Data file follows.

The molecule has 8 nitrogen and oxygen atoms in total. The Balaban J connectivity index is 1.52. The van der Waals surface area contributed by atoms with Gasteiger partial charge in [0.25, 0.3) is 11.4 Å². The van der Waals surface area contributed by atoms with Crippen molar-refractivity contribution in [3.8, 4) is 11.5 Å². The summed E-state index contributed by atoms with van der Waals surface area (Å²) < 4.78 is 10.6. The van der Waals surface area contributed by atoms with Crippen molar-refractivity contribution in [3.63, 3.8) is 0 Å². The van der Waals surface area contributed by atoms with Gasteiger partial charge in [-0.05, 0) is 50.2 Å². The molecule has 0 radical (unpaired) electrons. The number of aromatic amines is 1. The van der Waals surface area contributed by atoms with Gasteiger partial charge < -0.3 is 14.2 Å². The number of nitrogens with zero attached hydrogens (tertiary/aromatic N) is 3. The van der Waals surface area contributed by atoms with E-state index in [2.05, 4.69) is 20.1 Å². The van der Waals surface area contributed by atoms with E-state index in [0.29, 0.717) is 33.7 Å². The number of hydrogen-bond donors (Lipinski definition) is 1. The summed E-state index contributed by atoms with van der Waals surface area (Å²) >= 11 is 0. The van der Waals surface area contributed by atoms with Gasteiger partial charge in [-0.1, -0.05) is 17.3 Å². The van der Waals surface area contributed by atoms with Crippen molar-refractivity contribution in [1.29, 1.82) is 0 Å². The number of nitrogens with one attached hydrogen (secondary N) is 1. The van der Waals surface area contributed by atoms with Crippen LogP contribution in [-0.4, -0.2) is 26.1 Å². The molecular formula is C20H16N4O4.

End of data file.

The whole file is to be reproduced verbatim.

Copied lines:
The molecule has 8 nitrogen and oxygen atoms in total. The Balaban J connectivity index is 1.52. The van der Waals surface area contributed by atoms with Gasteiger partial charge in [0.25, 0.3) is 11.4 Å². The van der Waals surface area contributed by atoms with Crippen molar-refractivity contribution in [3.8, 4) is 11.5 Å². The summed E-state index contributed by atoms with van der Waals surface area (Å²) < 4.78 is 10.6. The van der Waals surface area contributed by atoms with Crippen molar-refractivity contribution in [3.63, 3.8) is 0 Å². The van der Waals surface area contributed by atoms with Gasteiger partial charge in [-0.05, 0) is 50.2 Å². The molecule has 0 radical (unpaired) electrons. The number of aromatic amines is 1. The van der Waals surface area contributed by atoms with Gasteiger partial charge < -0.3 is 14.2 Å². The number of nitrogens with zero attached hydrogens (tertiary/aromatic N) is 3. The van der Waals surface area contributed by atoms with E-state index in [2.05, 4.69) is 20.1 Å². The van der Waals surface area contributed by atoms with E-state index in [0.29, 0.717) is 33.7 Å². The number of hydrogen-bond donors (Lipinski definition) is 1. The summed E-state index contributed by atoms with van der Waals surface area (Å²) >= 11 is 0. The van der Waals surface area contributed by atoms with Gasteiger partial charge in [-0.1, -0.05) is 17.3 Å². The van der Waals surface area contributed by atoms with Crippen molar-refractivity contribution in [1.29, 1.82) is 0 Å². The number of nitrogens with one attached hydrogen (secondary N) is 1. The van der Waals surface area contributed by atoms with Crippen LogP contribution in [-0.4, -0.2) is 26.1 Å². The molecular formula is C20H16N4O4.